After donning leggings for five years, women may be thinking that it’s time for a change.
This past week, specialty apparel retailers Chico’s FAS Inc., Express Inc. and Abercrombie & Fitch Co. all showed improvements in quarterly results – including better margins. Guess Inc. and PVH Inc. also showed strength in apparel if one carved out the negative impact of foreign currency exchange.
The results follow rumblings at Target Corp., Nordstrom Inc. and Stein Mart Inc. that women’s wear, denim and even dresses were performing well.
Whether this indicates a full-blown resurgence in women’s wear is unclear at this point — and the improvement is coming after years of sharp declines in apparel sales. But what’s noteworthy is that shoppers are responding to fashion and feel the need to refresh their closets with looks to include boho, prints and flowing silhouettes. The result is a ray of sunshine for retailers that have been under a cloud of gloomy sales for the past decade.
“I think overall, one of the things helping apparel is product innovation and a response to newness in the product assortment,” Dana Telsey of Telsey Advisory Group told WWD. She noted that the slowness in watches and handbags demonstrates women have shifted from accessory spending to buying denim and boho peasant looks.
It appears to be happening at all levels, after years of slow women’s ready-to-wear sales. Even in March, Karen Katz, president and chief executive officer of Neiman Marcus Group, trumpeted the fashion offerings that were then hitting her store floors. “We believe there is going to be a reason to buy ready-to-wear. We feel pretty positive about the kinds of trends we are seeing,” she said at the time.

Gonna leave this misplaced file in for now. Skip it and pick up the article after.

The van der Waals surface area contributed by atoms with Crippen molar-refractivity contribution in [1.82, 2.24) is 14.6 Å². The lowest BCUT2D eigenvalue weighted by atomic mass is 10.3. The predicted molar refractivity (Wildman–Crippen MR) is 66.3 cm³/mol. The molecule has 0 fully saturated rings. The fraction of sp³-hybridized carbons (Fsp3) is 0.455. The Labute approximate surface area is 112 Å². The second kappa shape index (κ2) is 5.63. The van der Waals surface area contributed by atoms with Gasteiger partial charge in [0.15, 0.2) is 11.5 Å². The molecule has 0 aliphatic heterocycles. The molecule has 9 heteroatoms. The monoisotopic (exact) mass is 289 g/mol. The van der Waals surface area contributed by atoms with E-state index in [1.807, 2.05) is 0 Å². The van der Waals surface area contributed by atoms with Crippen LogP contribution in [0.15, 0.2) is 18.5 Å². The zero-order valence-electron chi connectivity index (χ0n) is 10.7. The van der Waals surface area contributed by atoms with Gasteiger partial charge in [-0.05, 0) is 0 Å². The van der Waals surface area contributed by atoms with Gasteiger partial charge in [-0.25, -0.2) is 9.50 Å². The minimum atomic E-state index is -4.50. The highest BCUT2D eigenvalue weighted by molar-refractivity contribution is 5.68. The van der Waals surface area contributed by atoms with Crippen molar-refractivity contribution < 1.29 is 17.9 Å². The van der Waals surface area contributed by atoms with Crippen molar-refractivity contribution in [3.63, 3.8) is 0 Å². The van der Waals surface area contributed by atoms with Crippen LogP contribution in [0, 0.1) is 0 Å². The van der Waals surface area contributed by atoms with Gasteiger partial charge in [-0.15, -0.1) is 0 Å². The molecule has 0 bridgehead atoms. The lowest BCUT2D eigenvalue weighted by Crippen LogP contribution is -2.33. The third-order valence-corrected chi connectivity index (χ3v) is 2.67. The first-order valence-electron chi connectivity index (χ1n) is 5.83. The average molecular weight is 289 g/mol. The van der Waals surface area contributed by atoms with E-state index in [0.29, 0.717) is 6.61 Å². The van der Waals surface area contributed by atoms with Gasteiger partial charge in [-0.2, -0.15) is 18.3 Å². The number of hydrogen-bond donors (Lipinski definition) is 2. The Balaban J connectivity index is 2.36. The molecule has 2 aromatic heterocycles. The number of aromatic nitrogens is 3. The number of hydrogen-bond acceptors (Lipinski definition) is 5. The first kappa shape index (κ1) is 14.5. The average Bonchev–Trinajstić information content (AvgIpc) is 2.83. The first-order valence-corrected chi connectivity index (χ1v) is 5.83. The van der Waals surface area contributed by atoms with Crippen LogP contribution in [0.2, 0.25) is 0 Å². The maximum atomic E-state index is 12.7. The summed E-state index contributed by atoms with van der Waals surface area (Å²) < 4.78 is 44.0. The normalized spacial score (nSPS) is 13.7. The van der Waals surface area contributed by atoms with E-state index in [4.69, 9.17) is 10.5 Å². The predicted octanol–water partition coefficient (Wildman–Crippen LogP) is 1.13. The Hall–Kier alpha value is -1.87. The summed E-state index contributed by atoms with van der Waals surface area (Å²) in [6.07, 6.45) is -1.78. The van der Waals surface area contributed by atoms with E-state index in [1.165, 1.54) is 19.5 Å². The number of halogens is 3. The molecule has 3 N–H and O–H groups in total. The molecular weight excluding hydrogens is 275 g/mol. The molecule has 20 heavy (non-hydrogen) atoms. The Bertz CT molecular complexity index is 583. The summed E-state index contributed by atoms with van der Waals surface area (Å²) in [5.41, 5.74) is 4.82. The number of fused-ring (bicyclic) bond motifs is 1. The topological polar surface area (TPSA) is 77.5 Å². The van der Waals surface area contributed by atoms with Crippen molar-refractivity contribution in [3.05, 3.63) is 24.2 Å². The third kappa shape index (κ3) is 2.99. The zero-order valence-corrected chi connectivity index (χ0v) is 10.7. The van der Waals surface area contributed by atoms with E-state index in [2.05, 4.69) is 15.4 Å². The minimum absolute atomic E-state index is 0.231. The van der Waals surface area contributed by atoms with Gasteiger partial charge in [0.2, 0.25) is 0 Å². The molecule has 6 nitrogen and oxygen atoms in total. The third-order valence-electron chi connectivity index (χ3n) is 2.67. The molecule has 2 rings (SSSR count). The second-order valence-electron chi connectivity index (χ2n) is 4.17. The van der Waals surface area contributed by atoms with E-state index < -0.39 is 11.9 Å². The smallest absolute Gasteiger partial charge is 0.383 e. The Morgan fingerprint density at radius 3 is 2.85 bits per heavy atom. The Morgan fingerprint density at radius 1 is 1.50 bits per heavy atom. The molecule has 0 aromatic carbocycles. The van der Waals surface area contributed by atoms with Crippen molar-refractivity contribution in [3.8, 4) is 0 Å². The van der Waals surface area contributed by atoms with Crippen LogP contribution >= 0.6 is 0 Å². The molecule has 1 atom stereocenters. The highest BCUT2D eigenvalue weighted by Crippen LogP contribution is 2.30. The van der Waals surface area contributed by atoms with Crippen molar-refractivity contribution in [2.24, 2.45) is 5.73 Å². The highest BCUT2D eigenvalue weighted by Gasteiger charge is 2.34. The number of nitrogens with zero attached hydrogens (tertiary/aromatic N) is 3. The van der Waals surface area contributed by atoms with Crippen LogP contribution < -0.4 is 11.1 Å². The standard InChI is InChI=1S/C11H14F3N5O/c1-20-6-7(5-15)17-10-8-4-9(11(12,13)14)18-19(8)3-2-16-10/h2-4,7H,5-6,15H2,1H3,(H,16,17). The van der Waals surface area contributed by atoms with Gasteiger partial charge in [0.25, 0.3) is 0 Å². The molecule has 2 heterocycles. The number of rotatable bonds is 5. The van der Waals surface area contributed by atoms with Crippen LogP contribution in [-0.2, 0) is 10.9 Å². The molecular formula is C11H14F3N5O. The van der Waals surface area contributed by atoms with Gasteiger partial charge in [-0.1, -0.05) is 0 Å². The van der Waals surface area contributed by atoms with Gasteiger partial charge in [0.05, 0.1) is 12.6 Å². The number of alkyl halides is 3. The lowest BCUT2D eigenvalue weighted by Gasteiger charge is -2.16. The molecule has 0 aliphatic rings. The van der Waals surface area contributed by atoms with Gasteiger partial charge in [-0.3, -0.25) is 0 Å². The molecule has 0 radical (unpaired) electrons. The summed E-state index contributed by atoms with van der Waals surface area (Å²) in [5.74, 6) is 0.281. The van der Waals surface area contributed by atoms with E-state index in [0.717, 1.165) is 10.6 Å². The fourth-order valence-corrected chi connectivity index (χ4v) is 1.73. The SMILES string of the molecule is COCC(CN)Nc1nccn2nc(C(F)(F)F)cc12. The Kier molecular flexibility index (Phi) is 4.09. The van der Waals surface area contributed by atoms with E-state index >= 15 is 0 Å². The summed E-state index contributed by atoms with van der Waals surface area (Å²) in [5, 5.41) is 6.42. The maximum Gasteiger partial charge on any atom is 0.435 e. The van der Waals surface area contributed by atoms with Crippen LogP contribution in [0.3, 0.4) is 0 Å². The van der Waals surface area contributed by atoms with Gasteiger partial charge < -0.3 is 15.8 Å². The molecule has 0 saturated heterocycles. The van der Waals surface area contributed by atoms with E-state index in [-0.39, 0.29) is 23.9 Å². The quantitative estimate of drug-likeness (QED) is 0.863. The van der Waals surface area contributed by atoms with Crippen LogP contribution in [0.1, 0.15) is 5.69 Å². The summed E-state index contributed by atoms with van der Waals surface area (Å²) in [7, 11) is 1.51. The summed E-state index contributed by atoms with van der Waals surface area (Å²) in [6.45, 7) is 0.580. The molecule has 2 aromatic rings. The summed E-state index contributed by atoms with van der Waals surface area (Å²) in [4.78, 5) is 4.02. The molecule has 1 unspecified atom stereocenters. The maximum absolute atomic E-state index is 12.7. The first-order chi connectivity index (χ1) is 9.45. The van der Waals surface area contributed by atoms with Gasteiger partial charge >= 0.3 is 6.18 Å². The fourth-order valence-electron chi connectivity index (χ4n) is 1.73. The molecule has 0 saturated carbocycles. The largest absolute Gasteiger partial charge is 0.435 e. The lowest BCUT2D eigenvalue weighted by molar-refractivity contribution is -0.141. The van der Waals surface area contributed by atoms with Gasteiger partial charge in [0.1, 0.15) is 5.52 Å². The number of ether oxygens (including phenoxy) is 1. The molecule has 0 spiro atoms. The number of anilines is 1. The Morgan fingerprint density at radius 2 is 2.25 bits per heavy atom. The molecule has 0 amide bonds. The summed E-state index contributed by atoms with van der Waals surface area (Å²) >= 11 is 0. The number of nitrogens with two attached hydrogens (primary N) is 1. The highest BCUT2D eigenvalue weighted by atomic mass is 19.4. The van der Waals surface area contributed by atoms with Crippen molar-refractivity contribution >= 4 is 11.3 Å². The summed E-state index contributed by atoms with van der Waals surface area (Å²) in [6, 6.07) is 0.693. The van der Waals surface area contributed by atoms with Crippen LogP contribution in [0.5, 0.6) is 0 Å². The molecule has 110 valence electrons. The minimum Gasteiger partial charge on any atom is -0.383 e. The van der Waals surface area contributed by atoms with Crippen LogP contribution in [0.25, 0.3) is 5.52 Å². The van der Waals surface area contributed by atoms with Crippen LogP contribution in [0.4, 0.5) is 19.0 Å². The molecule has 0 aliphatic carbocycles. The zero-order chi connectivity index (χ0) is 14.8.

Katz acknowledged that it’s been a long time since fashion truly fueled sales. “There is a big movement of this bohemian look,” she said back in the spring. “The Seventies, as a reference period, are all over the runways. We do believe the kinds of ready-to-wear we are seeing on the runway, the kind of shoes, are things customers don’t necessarily have in her closets. There’s a completely different pant silhouette.”
Overall, the second-quarter earnings season was varied, with some retailers finding success, while others struggled. Of the 38 retail companies that have reported their earnings in the last two weeks, 23 companies beat expectations, while 15 missed estimates. But even the retailers that may have posted weaker results seemed optimistic that things were getting better. Currency issues hurt most companies, but stripping out those effects, sales actually looked pretty promising because spring apparel appeared to resonate with shoppers — and early indications are that fall selections are, as well.
The market has shifted, and jeans, dresses and woven tops are selling. Although women are seemingly tired of wearing leggings, they’re unwilling to give up comfort. This has led to renewed interest in stretch jeans, which have the look of denim, but the comfort of leggings. Destroyed denim looks are attracting younger demographics. Not to be confused with distressed, this trend involves huge chunks of jeans missing from the leg.
And why are dresses selling? Because they offer very forgiving shapes. Fit-and-flare makes just about any body look good. Shirtdresses hide many body flaws, as do loose-fitting, boho-style shift dresses. “The emphasis for the flowing shapes comes from the Seventies, as that era’s ease and comfort continues to influence a majority of looks,” said Mike Watson, fashion marketing instructor at The Art Institute of Charlotte.
Analysts have been noting that these designs are comfortable like leggings are, and adaptable to daytime or evening attire. Budget-conscious shoppers like the idea that they can get more than one look out of a dress. “We all desire to stay on-trend and have the latest fashion from the runway, but not all of us can afford it,” said Emilia Valle, fashion director at The Art Institute of Houston.
Guess experienced improved trends in denim, dresses and woven tops and the company has leveraged the destroyed trend in denim. The brand also has seen success with its body-slimming jeans for those with “bombshell” figures.